On September 20, 2017, Puerto Rico received the devastating impact of Hurricane Maria. A category five storm which destroyed the electrical grid of the island and wiped out millions of dollars in locally grown produce. Although farm products are distributed and supplied to local and national supermarkets around the island and in the United States, produce represents a substantial amount of business for the agricultural industry.

Since Hurricane Maria and the humanitarian crisis Puerto Ricans dealt with, local farmers are betting on selling their products directly to locals. Another strategy is uniting with other farmers to create agricultural coalitions, to skip the middleman and get paid what they deserve for their products. Alvaro Pinilla, a local avocado farmer from Yabucoa, lost over $70,000 as a result of the destructive pass of the Hurricane in 2017.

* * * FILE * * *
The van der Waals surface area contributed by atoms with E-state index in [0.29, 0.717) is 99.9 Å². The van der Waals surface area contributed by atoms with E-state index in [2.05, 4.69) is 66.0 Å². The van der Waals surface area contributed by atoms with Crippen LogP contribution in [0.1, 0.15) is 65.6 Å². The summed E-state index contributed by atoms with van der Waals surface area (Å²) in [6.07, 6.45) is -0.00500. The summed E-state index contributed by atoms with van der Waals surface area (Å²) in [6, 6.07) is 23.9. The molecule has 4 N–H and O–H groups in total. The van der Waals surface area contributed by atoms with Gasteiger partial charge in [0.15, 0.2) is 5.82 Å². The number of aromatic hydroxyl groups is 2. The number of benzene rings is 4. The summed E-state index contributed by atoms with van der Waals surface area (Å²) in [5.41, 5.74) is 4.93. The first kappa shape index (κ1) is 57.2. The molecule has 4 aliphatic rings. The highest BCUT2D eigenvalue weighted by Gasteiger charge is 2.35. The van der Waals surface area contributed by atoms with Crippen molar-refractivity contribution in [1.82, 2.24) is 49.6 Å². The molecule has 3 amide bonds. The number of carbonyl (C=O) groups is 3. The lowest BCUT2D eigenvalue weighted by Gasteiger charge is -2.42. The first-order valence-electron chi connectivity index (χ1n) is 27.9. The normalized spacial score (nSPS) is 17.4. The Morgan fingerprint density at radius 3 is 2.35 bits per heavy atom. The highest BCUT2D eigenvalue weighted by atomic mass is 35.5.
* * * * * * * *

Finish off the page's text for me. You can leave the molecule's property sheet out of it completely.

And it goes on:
“Avocado” by Manns World is licensed under CC BY-NC-SA 2.0 

“I saw my land completely swiped out, and my trees got cleaned out, not even one leaf was left. I had to cancel and pay for the orders I couldn’t deliver to my clients.”

“Torrance Farmers Market” by Kelly Sims is licensed under CC BY-NC-ND 2.0 

He encourages everyone to get in contact with organizations like Frutos del Guacabo, Guakia or Sweetwater Farms, among others. Frutos del Guacabo is an agricultural collective that helps small farmers sell their products to local restaurants and supermarkets. They conduct different farmers markets every month to make sure everyone gets paid fairly.